Fusion Connect Inc. has restructured itself – again. Last time, the “leading managed security service provider of cloud communications and secure network solutions” was re-organized was when coming out of Chapter 11 bankruptcy back in January 2020. The company, after making ill-fated serial acquisitions, had sought court protection, burdened by a reported $760mn in liabilities. When exiting Chapter 11, Fusion managed to “shed” $400mn in debt in a transaction which saw its lenders become owners. See the BDC Credit Reporter’s article on the subject from January 14, 2020 – one of six articles we wrote about the company before, during and just after its bankruptcy exit.
Unfortunately, in the last two years Fusion Connect has failed to thrive and has now needed to raise new capital; write-off even more debt and establish new debt financing. All this is spelled out in a press release by the company and its owners on January 19, 2022.
This equity issuance and recapitalization, led by funds affiliated with or managed by Morgan Stanley Private Credit, Ellington Management Group, and Investcorp Credit Management BDC, Inc., was supported by existing stakeholders, including 100% of the company’s creditors. Following receipt of required regulatory approvals, Morgan Stanley Private Credit, via its affiliated or managed funds, will become the majority shareholder in the company. Several members of the Fusion Connect management team also participated in the capital raise, demonstrating substantial support for the company. Fusion Connect Press Release – January 19, 2022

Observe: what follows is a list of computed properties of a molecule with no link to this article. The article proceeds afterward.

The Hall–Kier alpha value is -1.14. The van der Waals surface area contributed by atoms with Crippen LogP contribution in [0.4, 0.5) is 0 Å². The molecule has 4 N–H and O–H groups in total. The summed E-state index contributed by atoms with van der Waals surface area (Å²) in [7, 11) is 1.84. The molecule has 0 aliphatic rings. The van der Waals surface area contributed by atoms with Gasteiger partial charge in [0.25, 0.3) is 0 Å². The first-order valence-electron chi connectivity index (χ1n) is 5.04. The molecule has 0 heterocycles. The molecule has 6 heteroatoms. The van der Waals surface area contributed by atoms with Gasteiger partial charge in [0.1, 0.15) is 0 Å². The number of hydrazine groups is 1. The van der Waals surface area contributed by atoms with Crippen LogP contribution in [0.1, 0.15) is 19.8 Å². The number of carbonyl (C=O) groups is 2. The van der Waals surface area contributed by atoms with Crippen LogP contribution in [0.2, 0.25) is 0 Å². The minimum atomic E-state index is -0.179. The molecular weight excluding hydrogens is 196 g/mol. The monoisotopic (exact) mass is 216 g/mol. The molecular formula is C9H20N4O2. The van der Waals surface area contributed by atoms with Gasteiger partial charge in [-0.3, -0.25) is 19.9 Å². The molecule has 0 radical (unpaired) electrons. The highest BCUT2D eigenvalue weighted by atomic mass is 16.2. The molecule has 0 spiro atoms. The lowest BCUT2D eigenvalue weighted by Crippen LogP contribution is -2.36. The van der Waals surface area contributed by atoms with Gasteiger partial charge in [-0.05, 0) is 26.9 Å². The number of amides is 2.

There are two BDCs with $12mn of exposure to Fusion Connect: Investcorp Credit Management (ICMB) and Portman Ridge Finance (PTMN). However, only the former’s exposure – in both debt and equity – is material, with PTMN only holding $0.866mn in equity at cost, which was last valued at $0.221mn. As of September 2021, ICMB was a lender in two different debt facilities – both due at different times in 2025. The so-called “Exit Term Loan” – with a cost of $3.2mn was current and valued at par. However, the “Take-Back Term Loan” , with a cost of $5.1mn was valued at $2.0mn and the PIK portion of its interest income (8% according to management) was non performing. ($2.8mn of equity held was already valued at essentially zero).
We’re guessing that the Exit Term Loan will be refinanced at par by the new $60mn credit facility. By the way, that facility is paying 11.5% as of last September. Most likely – but still an estimate – the Take-Back Term Loan will be written off, resulting in a realized loss. Ditto for the equity at both ICMB and PTMN.
Judging by the press release, ICMB will remain both lender and part owner – along with the above mentioned partners – in Fusion Connect. Whether ICMB’s total outstandings will increase even after the likely realized losses is unclear, but we wouldn’t be surprised if that proves to be the case. We currently rate the company CCR 5 due to the non accrual of the PIK on the Take Back loan, but will upgrade our rating to CCR 3 or CCR 4 once we hear the final details from ICMB. (We expect PTMN will have no further role).
This is proving a never-ending story for ICMB, but we imagine management is consoling itself that – one fine day – Fusion Connect will hit its stride and whatever equity stake the BDC has ended up with will be worth enough to recoup the losses incurred in 2020 and 2022. We’ll continue to monitor the company, but expect that the recapitalization won’t affect the BDCs books till the IQ 2022 results are published.